Crisis

02/24/18 1:50 PM

I’m not going to pretend to know what combination of solutions is necessary to fix this crisis. And it is most certainly a crisis in every sense of the word. I will say there is overwhelming evidence, like the above, that the “let’s just arm the teachers!” argument is bullshit.

If that is the solution, then no more half-measures. Let’s have the full militarization of our schools and public places. Blockades and security checkpoints; student and faculty background checks; random searches; roving security patrols; full SIGINT. We’ll also need to develop HUMINT in the classrooms, probably starting around 2nd grade.

That is the logical conclusion to the “arm the teachers” argument. And it is a bullshit fallacy which makes us no safer. As the military and other protective services frequently demonstrate, arms and training are not enough to prevent tragedy. Not when the attacker can be anyone at any time.

Email is your electronic memory

02/15/18 1:00 PM

From the FastMail Blog:

Yesterday, Google announced that Gmail will use AMP to make emails dynamic, up-to-date and actionable. At first that sounds like a great idea. Last week’s news is stale. Last week’s special offer from your favourite shop might not be on sale any more. The email is worthless to you now. Imagine if it could stay up-to-date.

More:

Over time your mailbox becomes an extension of your memory – a trusted repository of history, in the way that an online news site will never be. Regardless of the underlying reasons, it is a fact that websites can be “corrected” after you read them, tweets can be deleted and posts taken down.

I agree with FastMail here. I look to my email as a source of “truth”. I can count on it to be static and unchanging. I have an archive of emails stretching back to around 1996, and I count on all of remain unchanged forever, safe in my archive.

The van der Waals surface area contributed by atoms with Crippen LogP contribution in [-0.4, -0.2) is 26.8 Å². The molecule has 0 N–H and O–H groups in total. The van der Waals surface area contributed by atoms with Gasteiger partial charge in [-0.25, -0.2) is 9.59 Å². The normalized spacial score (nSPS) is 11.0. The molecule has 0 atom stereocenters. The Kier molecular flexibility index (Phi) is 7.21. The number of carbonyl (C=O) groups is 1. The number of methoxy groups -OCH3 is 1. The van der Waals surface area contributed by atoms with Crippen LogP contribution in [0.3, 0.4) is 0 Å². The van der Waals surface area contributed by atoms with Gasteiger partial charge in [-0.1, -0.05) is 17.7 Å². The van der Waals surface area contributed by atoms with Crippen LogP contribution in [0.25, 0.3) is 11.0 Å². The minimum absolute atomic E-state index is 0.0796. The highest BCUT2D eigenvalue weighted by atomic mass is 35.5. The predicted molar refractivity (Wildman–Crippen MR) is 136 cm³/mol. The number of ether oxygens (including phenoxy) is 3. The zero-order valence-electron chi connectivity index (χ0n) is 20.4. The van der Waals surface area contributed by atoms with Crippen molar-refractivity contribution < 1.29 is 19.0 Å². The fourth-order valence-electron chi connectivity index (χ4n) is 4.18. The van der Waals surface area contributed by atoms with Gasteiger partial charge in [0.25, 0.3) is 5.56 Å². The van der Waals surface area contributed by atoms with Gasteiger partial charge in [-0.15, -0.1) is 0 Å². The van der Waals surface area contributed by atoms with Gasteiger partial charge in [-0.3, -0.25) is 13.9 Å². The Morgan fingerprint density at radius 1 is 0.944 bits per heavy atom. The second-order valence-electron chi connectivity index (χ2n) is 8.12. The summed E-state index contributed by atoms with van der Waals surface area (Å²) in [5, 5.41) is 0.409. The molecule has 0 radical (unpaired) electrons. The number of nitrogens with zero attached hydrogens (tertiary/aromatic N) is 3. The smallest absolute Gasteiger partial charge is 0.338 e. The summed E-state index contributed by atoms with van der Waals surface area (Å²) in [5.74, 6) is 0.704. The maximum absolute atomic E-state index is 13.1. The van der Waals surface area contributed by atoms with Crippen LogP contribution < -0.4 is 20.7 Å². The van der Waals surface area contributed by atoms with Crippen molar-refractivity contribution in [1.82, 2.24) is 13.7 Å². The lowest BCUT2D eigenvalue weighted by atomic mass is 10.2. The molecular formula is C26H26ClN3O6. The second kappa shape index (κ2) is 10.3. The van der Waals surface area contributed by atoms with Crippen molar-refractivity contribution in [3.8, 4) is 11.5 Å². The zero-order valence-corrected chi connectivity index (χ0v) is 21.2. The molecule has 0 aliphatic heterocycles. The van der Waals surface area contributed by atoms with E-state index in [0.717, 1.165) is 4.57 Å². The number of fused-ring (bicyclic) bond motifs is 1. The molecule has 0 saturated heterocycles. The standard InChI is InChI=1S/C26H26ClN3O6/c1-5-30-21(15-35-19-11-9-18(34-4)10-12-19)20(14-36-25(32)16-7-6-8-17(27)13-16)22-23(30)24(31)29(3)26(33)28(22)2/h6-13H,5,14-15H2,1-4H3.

Also not to be discounted are the legal ramifications of dynamic emails. I work in politics and, while not frequent, my emails have had to be turned over for discovery in litigation. That entire process assumes that the contents of emails have remained unchanged and will be turned over in the same state. AMP tosses that entire premise out the window.

AMP for email is a bad idea.

Also, if you’re in the market for a new email provider, FastMail is fantastic. I’ve been using them for a number of years and they are absolutely the best. Fast, reliable, trustworthy, and inexpensive. Visit this link to sign up.

Branded in Memory: NFL Edition

02/10/18 8:47 AM

This was really interesting:

Considering how important the NFL and its teams are to millions of people, we asked over 150 people to draw 12 of the most popular team logos from memory. With nothing to go off of but their own recollection, we wanted to know just how well these sports icons stand out in the mind of NFL fans and non-fans alike. Here’s what they showed us.

As a fan, how well could you draw your team’s logo?

Apple Backs AV1: What Does This Mean for the Future of Video Codecs

02/6/18 4:01 PM

Apple Backs AV1: What Does This Mean for the Future of Video Codecs:

Earlier this month, Apple joined the Alliance for Open Media (AOM), which is working on the next-generation AV1 video compression standard. It’s interesting that Apple is now supporting AV1, after having just announced backing HEVC in both devices and software tools (i.e., publishing, browsers).

The importance of free and/or open high-quality video standards cannot be overstated.

Thanks for the memories, Chico’s

01/25/18 8:47 AM

Columbia Basin Herald::